Pakistan is fighting a bloody campaign against al-Qaeda and Taliban extremists based near the border, who have launched dozens of suicide attacks over the past year, often using small cells in major cities.
Another senior Pakistani security official said the explosives used in the bombing were like those used in two other large-scale militant attacks, including one on the Danish embassy in Islamabad in June
''We are collecting evidence. The explosives were similar to those used in the Danish embassy [attack], which was claimed by al-Qaeda
, and the attack on the ISI [Pakistani security service] camp in Rawalpindi last year.''
Al-Qaeda leader Mustafa Abu al-Yazid, said the Danish embassy attack, which killed six people, was executed in revenge for Danish newspaper caricatures of the Prophet Muhammad.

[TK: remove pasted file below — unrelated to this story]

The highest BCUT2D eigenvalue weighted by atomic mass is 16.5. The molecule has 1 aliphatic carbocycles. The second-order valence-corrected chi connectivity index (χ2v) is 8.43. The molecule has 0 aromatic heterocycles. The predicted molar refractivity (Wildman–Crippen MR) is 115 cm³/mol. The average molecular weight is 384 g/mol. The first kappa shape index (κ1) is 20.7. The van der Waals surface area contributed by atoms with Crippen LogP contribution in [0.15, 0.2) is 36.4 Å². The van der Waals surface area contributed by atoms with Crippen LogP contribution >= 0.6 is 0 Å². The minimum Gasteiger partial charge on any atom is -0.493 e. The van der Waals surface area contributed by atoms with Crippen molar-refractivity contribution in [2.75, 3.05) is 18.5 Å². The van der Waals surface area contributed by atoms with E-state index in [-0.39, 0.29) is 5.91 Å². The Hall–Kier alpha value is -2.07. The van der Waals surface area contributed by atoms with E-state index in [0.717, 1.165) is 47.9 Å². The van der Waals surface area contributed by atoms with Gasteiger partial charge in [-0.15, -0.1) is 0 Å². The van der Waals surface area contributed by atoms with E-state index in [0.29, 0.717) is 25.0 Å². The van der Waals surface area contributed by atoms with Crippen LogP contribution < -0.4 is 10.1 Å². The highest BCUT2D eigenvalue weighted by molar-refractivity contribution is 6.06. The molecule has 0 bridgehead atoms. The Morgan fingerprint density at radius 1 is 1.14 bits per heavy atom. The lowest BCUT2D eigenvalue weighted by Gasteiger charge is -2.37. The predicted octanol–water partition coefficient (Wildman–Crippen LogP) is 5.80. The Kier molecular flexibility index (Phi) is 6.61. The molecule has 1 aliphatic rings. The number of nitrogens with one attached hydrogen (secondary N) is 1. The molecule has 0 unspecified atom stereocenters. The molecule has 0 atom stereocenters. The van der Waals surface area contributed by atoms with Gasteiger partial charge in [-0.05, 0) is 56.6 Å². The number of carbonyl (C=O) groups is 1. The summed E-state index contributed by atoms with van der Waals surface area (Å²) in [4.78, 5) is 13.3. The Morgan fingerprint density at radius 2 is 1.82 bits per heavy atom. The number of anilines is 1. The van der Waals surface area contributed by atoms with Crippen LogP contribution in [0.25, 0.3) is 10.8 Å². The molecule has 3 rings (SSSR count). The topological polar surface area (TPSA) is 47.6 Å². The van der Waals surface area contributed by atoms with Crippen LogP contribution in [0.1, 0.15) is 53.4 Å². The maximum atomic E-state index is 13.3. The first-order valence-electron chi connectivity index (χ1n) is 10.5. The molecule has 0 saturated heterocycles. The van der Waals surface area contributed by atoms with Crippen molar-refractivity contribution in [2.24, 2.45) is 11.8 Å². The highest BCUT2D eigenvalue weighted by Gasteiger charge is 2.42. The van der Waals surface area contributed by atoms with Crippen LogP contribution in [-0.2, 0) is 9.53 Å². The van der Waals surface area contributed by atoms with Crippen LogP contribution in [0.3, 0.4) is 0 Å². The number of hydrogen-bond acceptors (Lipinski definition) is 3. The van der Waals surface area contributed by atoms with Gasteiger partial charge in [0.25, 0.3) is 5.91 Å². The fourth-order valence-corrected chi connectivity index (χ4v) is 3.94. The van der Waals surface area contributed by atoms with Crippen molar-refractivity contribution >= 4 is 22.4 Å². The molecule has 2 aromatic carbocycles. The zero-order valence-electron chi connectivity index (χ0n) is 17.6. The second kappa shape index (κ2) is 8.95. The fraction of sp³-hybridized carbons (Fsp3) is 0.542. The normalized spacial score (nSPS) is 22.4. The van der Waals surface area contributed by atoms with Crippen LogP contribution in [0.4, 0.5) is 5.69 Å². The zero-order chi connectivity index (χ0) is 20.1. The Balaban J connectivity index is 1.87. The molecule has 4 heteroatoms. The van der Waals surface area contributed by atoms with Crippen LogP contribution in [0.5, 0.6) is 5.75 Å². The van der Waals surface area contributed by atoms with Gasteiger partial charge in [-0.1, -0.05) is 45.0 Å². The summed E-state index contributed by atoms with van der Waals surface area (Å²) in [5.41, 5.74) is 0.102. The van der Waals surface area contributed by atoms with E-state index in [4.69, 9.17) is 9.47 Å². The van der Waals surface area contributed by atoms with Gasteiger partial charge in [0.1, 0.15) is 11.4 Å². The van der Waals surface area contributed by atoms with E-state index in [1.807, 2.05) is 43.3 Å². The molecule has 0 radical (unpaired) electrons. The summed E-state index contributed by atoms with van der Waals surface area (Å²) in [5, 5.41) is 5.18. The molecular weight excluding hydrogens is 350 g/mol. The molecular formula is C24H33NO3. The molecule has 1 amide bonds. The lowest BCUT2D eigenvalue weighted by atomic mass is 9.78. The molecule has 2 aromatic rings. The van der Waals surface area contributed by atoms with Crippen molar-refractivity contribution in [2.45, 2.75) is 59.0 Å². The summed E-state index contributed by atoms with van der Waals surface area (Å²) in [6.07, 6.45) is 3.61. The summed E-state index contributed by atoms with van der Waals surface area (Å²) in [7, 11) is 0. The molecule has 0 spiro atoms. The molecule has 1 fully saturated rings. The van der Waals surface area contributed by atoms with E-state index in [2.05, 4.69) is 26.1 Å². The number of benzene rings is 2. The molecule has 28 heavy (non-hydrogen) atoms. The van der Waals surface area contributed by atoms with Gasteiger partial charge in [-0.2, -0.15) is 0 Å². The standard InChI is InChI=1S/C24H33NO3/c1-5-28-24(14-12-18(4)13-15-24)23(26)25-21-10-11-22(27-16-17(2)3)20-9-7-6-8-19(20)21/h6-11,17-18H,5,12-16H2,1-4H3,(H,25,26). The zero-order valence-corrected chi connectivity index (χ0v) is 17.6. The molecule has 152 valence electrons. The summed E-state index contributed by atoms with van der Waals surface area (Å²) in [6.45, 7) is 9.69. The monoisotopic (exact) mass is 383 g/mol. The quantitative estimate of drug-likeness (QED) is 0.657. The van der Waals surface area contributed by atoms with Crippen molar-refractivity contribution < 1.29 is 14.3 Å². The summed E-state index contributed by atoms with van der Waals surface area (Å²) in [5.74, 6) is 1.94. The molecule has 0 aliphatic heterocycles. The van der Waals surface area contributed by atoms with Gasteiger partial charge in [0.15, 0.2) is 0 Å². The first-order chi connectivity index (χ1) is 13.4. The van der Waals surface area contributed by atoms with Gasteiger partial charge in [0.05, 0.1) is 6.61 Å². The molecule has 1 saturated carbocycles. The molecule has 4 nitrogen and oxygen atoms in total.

No group claimed responsibility for a bus bombing near an ISI establishment in Rawalpindi last November that killed at least 15 people.
Afghanistan and Pakistan had agreed to ''honest cooperation'' against terrorism after the Marriott bombing, Afghan President Hamid Karzai's office said yesterday
Mr Karzai, whose country has been hit by similar attacks, called Pakistani Prime Minister Yousuf Raza Gilani on Sunday to offer his nation's condolences.
Mr Karzai told Mr Gilani the attack showed the only way to get rid of terrorism was widespread and honest cooperation in warring against it.
Mr Karzai's statement quoted Mr Gilani as saying, ''People of both countries are affected by terrorist attacks and a joint cooperation between both countries is needed